The exercise was part of the “National Near-Earth Object Preparedness Strategy and Action Plan” published by the White House. The experiment, called the IAA Planetary Defense Conference, ran over five days. It described and simulated how a 60-metre (200-foot) asteroid called 2019 PD Centered Earth’s atmosphere at a shocking speed of 19 kilometres per second (43,000 mph) and impacted over New York’s Central Park, an event possible after a decade. In the hypothetical scenario, by 2021 NASA had sent out a reconnaissance mission to find out more about the asteroid’s size, orbit, and composition. Then, in 2024, three probes were sent to crash into the space rock to hopefully push the asteroid away. However, a 50-80 metre fragment broke off and was still on track to collide with Earth.
Big asteroid impacvt (an artist vision)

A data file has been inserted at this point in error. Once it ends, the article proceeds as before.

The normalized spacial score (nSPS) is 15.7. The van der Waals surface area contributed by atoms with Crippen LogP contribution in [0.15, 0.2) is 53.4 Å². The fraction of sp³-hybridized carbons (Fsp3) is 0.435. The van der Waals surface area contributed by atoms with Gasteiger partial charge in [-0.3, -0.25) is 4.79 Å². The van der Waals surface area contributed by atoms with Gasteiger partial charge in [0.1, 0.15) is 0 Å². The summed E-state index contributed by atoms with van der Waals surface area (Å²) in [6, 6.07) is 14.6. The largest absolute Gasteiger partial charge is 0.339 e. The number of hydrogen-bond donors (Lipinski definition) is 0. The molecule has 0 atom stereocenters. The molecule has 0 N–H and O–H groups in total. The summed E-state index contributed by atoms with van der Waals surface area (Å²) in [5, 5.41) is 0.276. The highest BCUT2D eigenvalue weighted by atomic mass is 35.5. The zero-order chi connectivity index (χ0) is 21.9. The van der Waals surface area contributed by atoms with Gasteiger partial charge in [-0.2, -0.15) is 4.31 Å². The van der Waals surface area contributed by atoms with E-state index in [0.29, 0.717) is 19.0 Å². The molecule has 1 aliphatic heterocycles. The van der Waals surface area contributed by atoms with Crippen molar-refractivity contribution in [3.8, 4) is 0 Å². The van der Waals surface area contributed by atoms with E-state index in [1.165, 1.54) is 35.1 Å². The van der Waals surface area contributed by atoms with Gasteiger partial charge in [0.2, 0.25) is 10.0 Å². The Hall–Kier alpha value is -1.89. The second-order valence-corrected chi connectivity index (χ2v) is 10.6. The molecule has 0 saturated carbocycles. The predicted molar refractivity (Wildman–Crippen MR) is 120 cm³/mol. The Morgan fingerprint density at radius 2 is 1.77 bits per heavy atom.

So, people were evacuated. A such impact would flatten a 15-kilometer radius, completely destroying Manhattan, with damage extending as far as 68 kilometres from the collision point. These scenarios create endless questions, such as how long we would need to evacuate that many people, where they would go, and how we would protect things like nuclear facilities. “This exercise is valuable in that it continues the work currently in progress to identify key questions and issues for this low probability but high consequence scenario,” said Leviticus Lewis of the Response Operations Division said in a statement. No known asteroid poses a significant risk of impact with Earth over the next 100 years, according to NASA.